By Kathryn Cloonan, Managing Editor, June 2020
The United States holds less than 5% of the world’s population and over 20% of the world’s prisoners. In the United States, Black people are five times more likely to be incarcerated than people in the United States who identify as white. And in 2014, 34% of the world’s incarcerated people identified as Black or African American.
These are facts, not overstatements or exaggerations to make a point. 13th, a historical documentary on Netflix zeroes in on the predisposed bias of the United States prison system in the United States and how that bias stemmed from a loophole in the 13th amendment.
13th was filmed in 2016 and directed by Ava DuVernay. The production combines a series of interviews with a variety of people from civil rights activist Angela Davis to conservative tax reduction advocate Grover Norquist. Each interview refers back to the origins of racism in the prison system and how American police, courts, and presidents exploited a flaw in the thirteenth amendment during various eras in the United States such as the Jim Crow era, and the Nixon, Reagan, and Clinton administrations.
What was the loophole? The 13th amendment states, “Neither slavery nor involuntary servitude, except as a punishment for crime whereof the party shall have been duly convicted, shall exist within the United States[.]” Hidden between two commas, the constitution claims slavery is allowed in the form of incarceration. 13th highlights how, therefore, during various eras in the United States, by enabling the incarceration of Black people, slavery was reinstated.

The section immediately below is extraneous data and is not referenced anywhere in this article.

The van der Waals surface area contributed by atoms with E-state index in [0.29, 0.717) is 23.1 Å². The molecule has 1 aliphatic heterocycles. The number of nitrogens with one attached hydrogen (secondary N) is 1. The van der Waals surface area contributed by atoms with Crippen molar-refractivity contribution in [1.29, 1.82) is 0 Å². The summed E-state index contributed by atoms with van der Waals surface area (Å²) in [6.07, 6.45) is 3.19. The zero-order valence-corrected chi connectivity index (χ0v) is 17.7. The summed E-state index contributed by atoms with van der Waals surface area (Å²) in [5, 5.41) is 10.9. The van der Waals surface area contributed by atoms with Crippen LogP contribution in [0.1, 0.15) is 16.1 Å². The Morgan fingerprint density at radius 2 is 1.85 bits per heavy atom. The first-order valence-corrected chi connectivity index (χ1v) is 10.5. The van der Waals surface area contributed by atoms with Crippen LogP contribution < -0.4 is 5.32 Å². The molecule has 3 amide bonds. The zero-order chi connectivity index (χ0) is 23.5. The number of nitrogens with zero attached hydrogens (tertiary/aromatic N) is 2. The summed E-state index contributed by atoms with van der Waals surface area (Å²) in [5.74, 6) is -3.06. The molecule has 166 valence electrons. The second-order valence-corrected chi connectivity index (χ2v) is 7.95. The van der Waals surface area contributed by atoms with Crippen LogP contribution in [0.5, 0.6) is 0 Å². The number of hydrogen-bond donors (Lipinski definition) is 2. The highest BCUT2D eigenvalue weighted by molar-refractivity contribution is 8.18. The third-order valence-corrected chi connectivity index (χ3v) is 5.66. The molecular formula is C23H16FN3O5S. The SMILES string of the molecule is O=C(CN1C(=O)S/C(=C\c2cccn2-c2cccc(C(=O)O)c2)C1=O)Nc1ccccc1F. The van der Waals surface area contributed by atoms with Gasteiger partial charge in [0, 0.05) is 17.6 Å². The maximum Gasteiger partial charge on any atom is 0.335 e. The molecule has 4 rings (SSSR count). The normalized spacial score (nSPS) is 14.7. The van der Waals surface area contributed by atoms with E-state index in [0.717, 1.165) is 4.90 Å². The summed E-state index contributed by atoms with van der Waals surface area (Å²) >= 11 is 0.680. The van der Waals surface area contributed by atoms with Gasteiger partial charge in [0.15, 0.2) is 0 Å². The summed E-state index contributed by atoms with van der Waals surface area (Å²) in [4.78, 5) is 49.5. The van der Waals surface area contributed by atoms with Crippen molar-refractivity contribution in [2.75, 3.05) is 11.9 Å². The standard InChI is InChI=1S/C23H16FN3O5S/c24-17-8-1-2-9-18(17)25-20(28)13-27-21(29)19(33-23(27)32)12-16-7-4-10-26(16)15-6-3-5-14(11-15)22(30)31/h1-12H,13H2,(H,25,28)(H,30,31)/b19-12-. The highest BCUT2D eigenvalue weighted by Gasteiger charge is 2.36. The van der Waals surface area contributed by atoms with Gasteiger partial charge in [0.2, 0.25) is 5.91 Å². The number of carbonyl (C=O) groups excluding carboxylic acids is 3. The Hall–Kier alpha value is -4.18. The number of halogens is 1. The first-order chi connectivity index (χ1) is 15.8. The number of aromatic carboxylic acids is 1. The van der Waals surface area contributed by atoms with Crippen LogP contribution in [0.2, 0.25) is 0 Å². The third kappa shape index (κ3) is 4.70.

Throughout the documentary, 13th showed statistics and how the number of incarcerated people doubled over the span of five years. It also featured discussions on many effective campaigns such as Reagan’s “War on Drugs” and Clinton’s “Three Strikes and you’re out” principle — both of which targeted and punished communities with people of color. The documentary additionally commented on old, popular films such as “Birth of a Nation” that showed the origins of ‘blackface’, dehumanization, and the ‘threatening nature’ of people who identified as black or African American.
But the film is not just historical. Many of its facts are still true, especially those that refer to culpability and police brutality. 13th offers commentary on police officers who tend to find people of color guilty of nothing else other than being “of color”, which can lead to incarceration, and often, death. Racist killings like those shown or mentioned in 13th (Tamir Rice, Eric Garner, Emmett Till, etc.) are still happening today. Individuals like George Floyd, Breonna Taylor, and Ahmaud Arbery are dead due to the hatred and racism that remains in the United States.
I not only recommend watching this documentary because of recent events but because it is educational. As a white person who needed to learn more about incarceration history, I watched this movie to educate myself. I am properly horrified, but I am also informed.
13th was made 4 years ago, the Civil Rights Act was passed 56 years ago, and the 13th amendment was ratified 155 years ago. How much has changed? Watch 13th and turn on your local news to find out.